However, there is a gigantic no-fly zone in Daddy Dialectic: my wife Shelly, who seldom appears except in passing. The reason is simple: she doesn’t want me writing about her. She and I have never discussed this, but after 14 years together, I instinctively understand that Shelly doesn’t want me talking about her or our relationship in any depth with a bunch of strangers, or even with friends.
And so you’ll never read in Daddy Dialectic about an argument we just had and any of my petty dissatisfactions as a husband. If, God forbid, one of us slapped the other in a moment of rage, you, dear reader, will just never hear about it. And I think that as Liko grows older, you’re probably not going to hear about our most painful growing-up moments. (There are, incidentally, ways to write about parenting in the teenage years that are respectful and appropriately distant. See, for example, the Daddychip blog.)
In the end, I guess I have to agree with some of Lamott’s more thoughtful critics, that in writing about an altercation with her teenage son, she might have showed poor judgment.
But here’s the thing: anything I write about my relationships with my wife and son, or any member of my family, is between me and them. Reading about one isolated incident in the life of a family is not license for the reader to judge an entire person or entire relationship, the way Lamott’s critics have done. Lamott showed courage in writing so frankly about her experience, and that should be honored even as we politely question her judgment.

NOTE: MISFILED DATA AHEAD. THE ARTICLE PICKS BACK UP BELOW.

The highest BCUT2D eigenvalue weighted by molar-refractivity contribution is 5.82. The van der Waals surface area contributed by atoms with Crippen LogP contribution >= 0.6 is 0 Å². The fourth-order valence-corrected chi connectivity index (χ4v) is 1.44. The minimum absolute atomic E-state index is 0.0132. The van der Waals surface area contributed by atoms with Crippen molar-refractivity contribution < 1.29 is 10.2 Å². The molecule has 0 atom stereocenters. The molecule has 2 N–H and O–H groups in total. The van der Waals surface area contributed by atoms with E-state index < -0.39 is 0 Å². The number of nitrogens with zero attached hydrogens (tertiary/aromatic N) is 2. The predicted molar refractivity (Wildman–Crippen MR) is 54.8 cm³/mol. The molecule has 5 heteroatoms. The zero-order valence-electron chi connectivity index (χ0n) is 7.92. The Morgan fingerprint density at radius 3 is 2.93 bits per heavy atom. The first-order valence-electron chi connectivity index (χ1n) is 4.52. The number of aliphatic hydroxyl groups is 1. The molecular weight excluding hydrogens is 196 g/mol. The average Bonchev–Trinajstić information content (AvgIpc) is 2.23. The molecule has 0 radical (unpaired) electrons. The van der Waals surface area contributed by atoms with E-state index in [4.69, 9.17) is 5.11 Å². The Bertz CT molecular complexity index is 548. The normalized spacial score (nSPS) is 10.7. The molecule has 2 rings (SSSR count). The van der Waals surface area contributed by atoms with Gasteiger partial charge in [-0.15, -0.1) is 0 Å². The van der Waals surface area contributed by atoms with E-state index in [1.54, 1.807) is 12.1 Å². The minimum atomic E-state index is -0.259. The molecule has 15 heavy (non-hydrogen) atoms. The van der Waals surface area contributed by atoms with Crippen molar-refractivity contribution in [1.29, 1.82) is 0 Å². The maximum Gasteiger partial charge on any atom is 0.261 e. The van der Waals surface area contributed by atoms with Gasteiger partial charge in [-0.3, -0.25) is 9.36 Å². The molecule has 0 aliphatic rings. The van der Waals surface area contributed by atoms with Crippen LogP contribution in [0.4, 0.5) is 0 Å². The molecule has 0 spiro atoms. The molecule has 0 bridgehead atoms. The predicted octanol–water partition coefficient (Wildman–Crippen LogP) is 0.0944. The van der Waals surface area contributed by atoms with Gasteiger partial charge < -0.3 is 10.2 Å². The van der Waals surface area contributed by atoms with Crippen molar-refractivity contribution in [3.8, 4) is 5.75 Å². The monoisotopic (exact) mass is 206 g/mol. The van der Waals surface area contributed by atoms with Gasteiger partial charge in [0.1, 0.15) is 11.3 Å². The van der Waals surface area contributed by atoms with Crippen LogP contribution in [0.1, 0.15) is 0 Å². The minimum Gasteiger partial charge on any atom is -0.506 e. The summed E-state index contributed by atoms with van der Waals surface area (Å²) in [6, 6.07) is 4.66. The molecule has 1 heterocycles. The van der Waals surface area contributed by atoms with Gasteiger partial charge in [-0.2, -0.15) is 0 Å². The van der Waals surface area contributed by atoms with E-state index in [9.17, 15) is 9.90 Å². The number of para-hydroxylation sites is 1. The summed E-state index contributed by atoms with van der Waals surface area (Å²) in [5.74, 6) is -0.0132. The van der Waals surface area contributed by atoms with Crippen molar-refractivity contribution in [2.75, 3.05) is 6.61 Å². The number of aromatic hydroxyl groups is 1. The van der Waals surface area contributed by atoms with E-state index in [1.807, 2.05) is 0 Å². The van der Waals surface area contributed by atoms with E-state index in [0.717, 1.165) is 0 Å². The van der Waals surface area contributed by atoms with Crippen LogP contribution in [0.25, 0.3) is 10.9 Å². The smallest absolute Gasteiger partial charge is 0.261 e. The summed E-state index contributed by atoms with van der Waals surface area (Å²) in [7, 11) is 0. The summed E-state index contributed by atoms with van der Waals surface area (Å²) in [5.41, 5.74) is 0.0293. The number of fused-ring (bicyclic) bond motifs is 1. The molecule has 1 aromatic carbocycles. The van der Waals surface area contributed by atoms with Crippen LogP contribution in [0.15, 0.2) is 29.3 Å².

Writers who share and explore their experiences perform a socially necessary task that our society rewards in various ways, through pay and prestige. It’s hypocritical to read Lamott’s writing and derive meaning from it, and then turn around and criticize her for writing at all. Lamott might (we’re not in a position to know for sure) have damaged her son and her relationship with her son by writing about their life together, but it can be simultaneously true that the column is useful to us as readers. Certainly, as the father of a future teenager, I read it very carefully, as a warning. For that, Lamott has my respect and gratitude.
One last, different note. Like many of you, this morning I read details of the latest massacre in Iraq perpetrated by American troops: “The 24 Iraqi civilians slain on Nov. 19 included children and women who were trying to shield them, witnesses told a Washington Post correspondent in Haditha this week and U.S. investigators said in Washington. The girls killed inside Khafif's house were ages 14, 10, 5, 3 and 1, according to death certificates.”
Imagine, right now, soldiers kicking down your door and murdering your children before your eyes. All of us as American taxpayers helped murder those girls; we paid for the guns. Wherever you are and whatever the circumstances of your life, do what you can to speak out against the war. It has to stop.